Results of Our Virus Simulation
Figure 1 shows our simulated network with 10,000 vulnerable hosts. At initial time T1, Code Red is released and continues to infect vulnerable hosts until saturation. At some arbitrary point after the virus has reached steady state (with all 10,000 hosts infected), the vaccine is released at time T2. After release at time T2, the vaccine begins to compete successfully with Code Red for vulnerable hosts.
In the simulation depicted in Figure 1, the vaccine has not been attenuated. Both Code Red and the vaccine have been set to send two random probes per time step. Thus, both Code Red and the vaccine are at equal strength. However, because the vaccine patches systems that it infects, the vaccinated hosts are no longer vulnerable to Code Red. Thus, the number of Code Red infections eventually drops to zero, leaving only immunized (repaired) hosts that are no longer vulnerable to future infection.
Figure 2 shows an alternate method for vaccination. In this case, the vaccine is automatically released when a new strain of Code Red appears in the wild and begins spreading. In practice, this automatically "triggered" vaccine can be achieved through honeynets set to monitor the Internet for new global infections. A honeynet is a laboratory network of computers set up to attract and study Internet viruses and hackers in the wild.  For the simulation depicted in Figure 2, the vaccine is not attenuated; it's full strength and spreads as rapidly as Code Red itself. In fact, the vaccine is identical to Code Red in every respect, except that the vaccine patches vulnerable hosts that it infects, thus repairing the hosts and leaving them immune to future infection.
As shown in Figure 2, the vaccine begins to spread immediately when triggered by the appearance of a new Code Red infection at time T1. Because the vaccine is full strength and because it confers immunity, it rapidly outpaces Code Red. Thus, the epidemic is contained and is quickly eradicated. Once a steady state is reached, only protected, immunized hosts remain.
Now suppose we attenuate the vaccine. An attenuated vaccine should be less damaging to network resources. In other words, it should consume less overall bandwidth than a full-strength vaccine. For example, a vaccine that spreads more slowly than Code Red might use less total bandwidth, but it would still confer immunity. Figure 3 shows the results of a vaccine that has been attenuated by 25%. As in Figure 2, this vaccine is automatically triggered at initial time T1 when a new infection of Code Red is detected in the wild.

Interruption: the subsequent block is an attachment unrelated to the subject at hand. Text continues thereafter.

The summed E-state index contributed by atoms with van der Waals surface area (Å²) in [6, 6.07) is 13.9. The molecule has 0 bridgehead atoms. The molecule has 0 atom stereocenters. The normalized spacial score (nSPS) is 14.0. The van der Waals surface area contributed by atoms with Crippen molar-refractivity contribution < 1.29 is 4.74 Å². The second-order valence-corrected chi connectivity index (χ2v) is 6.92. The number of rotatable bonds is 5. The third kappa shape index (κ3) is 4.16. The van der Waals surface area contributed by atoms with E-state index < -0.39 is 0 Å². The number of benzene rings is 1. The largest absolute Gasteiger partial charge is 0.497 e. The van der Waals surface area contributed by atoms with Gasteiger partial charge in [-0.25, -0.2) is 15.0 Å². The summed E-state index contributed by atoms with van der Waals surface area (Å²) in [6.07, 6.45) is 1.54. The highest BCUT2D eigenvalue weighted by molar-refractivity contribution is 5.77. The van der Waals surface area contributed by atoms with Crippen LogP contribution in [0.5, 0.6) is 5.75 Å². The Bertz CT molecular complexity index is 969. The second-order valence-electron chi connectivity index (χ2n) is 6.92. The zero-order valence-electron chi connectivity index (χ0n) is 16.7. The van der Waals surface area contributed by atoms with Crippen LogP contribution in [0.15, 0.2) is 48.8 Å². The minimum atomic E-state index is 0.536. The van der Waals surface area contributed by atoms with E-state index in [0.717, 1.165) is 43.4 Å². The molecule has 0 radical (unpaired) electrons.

In the simulation depicted in Figure 3, the immune response is not as rapid because the replication speed of the vaccine is attenuated by 25% and thus spreads more slowly. However, the triggered, weakened vaccine still ameliorates the Code Red epidemic, albeit more slowly than the full-strength vaccine depicted in Figure 2. As seen in Figure 3, the Code Red outbreak is partially blunted by the vaccine. Meanwhile, the vaccine spreads more slowly, consuming less network resources yet still ultimately defeating and eradicating Code Red.
The simulation depicted in Figure 4 shows a triggered vaccine that has been further weakened. The replication speed of this vaccine has been attenuated by 50% relative to the speed of the Code Red virus. In this case, the greatly attenuated vaccine causes even less blunting of the Code Red outbreak.
The previous simulations demonstrated the effect of vaccines on ameliorating a Code Red epidemic. As shown in these simulations, attenuating a vaccine results in delayed efficacy against a Code Red outbreak. However, does attenuating a vaccine confer the advantage of reduced overall network bandwidth consumption? Figure 5 demonstrates the effect of attenuation on total bandwidth. As the vaccine becomes more attenuated, both the rate of new message generation and the magnitude of total messages per time step are reduced. For example, a vaccine with 25% attenuation generates fewer messages per time step than a vaccine with 0% attenuation. Similarly, a vaccine with 50% attenuation generates fewer messages per time step than a vaccine with 25% attenuation. Thus, greater vaccine attenuation leads to reduced total bandwidth consumption in the network.
A more controversial use of the vaccine is to release it in the interim after the vulnerability is found, but before the first virus appears in the wild. This strategy is more controversial because it involves releasing a self-replicating vaccine on the Internet (and thus damaging some small percentage of systems) before any immediate threat from a virus has appeared. Based on historical trends, we know that after a new vulnerability becomes known, it's only a matter of time before a virus writer creates and releases a virus to exploit that vulnerability.
In the case of Code Red, such a "prophylactic" vaccine could have been released in the three-week interim between the discovery of the vulnerability and the release of the first Code Red virus to exploit it. As in biology, the goal is to vaccinate as much of the population as possible before an outbreak occurs. In the first simulation (Figure 1), reversing the order to release the vaccine before the virus ever appears would make all hosts immune to the virus. Thus, the outbreak would never occur, which is the optimal goal.
However, what effect does releasing the vaccine before an outbreak have on total network bandwidth consumption? In the simulation depicted in Figure 6, the bandwidth used by the prophylactic vaccine is compared to previous simulations. In this example, the prophylactic vaccine is attenuated by 50%. The prophylactic bandwidth curve is seen in the lower right corner of the graph. In other words, the prophylactic vaccine has a more gentle impact on the network than any vaccine released after a virus outbreak.